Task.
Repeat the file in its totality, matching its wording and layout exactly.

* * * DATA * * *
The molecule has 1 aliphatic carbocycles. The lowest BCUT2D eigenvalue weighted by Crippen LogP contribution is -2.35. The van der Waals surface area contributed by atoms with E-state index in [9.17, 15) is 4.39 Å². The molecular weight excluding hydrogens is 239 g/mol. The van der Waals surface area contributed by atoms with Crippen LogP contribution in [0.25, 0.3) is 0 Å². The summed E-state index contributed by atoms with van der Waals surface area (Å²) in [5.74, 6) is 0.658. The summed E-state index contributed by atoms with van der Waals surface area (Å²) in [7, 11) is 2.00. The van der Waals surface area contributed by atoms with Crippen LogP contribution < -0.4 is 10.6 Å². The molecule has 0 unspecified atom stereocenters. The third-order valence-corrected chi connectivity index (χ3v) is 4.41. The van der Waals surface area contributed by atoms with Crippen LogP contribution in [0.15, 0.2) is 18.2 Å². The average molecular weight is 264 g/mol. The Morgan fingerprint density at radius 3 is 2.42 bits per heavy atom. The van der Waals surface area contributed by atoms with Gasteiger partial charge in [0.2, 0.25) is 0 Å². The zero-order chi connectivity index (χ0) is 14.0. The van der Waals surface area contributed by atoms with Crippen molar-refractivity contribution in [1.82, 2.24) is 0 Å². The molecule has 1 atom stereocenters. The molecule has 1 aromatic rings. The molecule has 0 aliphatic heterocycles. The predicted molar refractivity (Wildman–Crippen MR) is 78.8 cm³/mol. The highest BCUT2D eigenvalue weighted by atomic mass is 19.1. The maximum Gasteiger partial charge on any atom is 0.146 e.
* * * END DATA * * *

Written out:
The molecule has 1 aliphatic carbocycles. The lowest BCUT2D eigenvalue weighted by Crippen LogP contribution is -2.35. The van der Waals surface area contributed by atoms with E-state index in [9.17, 15) is 4.39 Å². The molecular weight excluding hydrogens is 239 g/mol. The van der Waals surface area contributed by atoms with Crippen LogP contribution in [0.25, 0.3) is 0 Å². The summed E-state index contributed by atoms with van der Waals surface area (Å²) in [5.74, 6) is 0.658. The summed E-state index contributed by atoms with van der Waals surface area (Å²) in [7, 11) is 2.00. The van der Waals surface area contributed by atoms with Crippen LogP contribution < -0.4 is 10.6 Å². The molecule has 0 unspecified atom stereocenters. The third-order valence-corrected chi connectivity index (χ3v) is 4.41. The van der Waals surface area contributed by atoms with Crippen LogP contribution in [0.15, 0.2) is 18.2 Å². The average molecular weight is 264 g/mol. The Morgan fingerprint density at radius 3 is 2.42 bits per heavy atom. The van der Waals surface area contributed by atoms with Gasteiger partial charge in [0.2, 0.25) is 0 Å². The zero-order chi connectivity index (χ0) is 14.0. The van der Waals surface area contributed by atoms with Crippen molar-refractivity contribution in [1.82, 2.24) is 0 Å². The molecule has 1 atom stereocenters. The molecule has 1 aromatic rings. The molecule has 0 aliphatic heterocycles. The predicted molar refractivity (Wildman–Crippen MR) is 78.8 cm³/mol. The highest BCUT2D eigenvalue weighted by atomic mass is 19.1. The maximum Gasteiger partial charge on any atom is 0.146 e.